Specific advice for Linux systems

If you are installing GNU libc on a Linux system, you need to have the header files from a 2.2 kernel around for reference. You do not need to use the 2.2 kernel, just have its headers where glibc can access at them. The easiest way to do this is to unpack it in a directory such as `/usr/src/linux-2.2.1'. In that directory, run `make config' and accept all the defaults. Then run `make include/linux/version.h'. Finally, configure glibc with the option `--with-headers=/usr/src/linux-2.2.1/include'. Use the most recent kernel you can get your hands on.

An alternate tactic is to unpack the 2.2 kernel and run `make config' as above. Then rename or delete `/usr/include', create a new `/usr/include', and make the usual symbolic links of `/usr/include/linux' and `/usr/include/asm' into the 2.2 kernel sources. You can then configure glibc with no special options. This tactic is recommended if you are upgrading from libc5, since you need to get rid of the old header files anyway.

Note that `/usr/include/net' and `/usr/include/scsi' should not be symlinks into the kernel sources. GNU libc provides its own versions of these files.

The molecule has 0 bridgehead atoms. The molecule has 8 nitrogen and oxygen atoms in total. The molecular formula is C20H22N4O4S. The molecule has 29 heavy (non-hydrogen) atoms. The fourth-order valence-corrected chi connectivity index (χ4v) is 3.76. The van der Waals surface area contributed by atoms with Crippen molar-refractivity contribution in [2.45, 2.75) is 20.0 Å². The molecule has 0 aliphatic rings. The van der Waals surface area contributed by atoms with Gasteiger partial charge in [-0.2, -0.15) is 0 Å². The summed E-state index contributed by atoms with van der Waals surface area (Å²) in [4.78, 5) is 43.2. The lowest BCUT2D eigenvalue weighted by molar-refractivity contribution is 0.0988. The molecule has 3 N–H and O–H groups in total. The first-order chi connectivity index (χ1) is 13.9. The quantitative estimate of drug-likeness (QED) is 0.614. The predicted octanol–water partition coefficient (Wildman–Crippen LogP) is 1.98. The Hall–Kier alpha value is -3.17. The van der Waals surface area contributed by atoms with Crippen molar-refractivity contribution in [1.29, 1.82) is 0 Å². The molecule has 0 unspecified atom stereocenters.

Linux expects some components of the libc installation to be in `/lib' and some in `/usr/lib'. This is handled automatically if you configure glibc with `--prefix=/usr'. If you set some other prefix or allow it to default to `/usr/local', then all the components are installed there.

If you are upgrading from libc5, you need to recompile every shared library on your system against the new library for the sake of new code, but keep the old libraries around for old binaries to use. This is complicated and difficult. Consult the Glibc2 HOWTO at @url{http://www.imaxx.net/~thrytis/glibc} for details.

You cannot use nscd with 2.0 kernels, due to bugs in the kernel-side thread support. nscd happens to hit these bugs particularly hard, but you might have problems with any threaded program.

Reporting Bugs

There are probably bugs in the GNU C library. There are certainly errors and omissions in this manual. If you report them, they will get fixed. If you don't, no one will ever know about them and they will remain unfixed for all eternity, if not longer.

It is a good idea to verify that the problem has not already been reported. Bugs are documented in two places: The file `BUGS' describes a number of well known bugs and the bug tracking system has a WWW interface at @url{http://www-gnats.gnu.org:8080/cgi-bin/wwwgnats.pl}. The WWW interface gives you access to open and closed reports. The closed reports normally include a patch or a hint on solving the problem.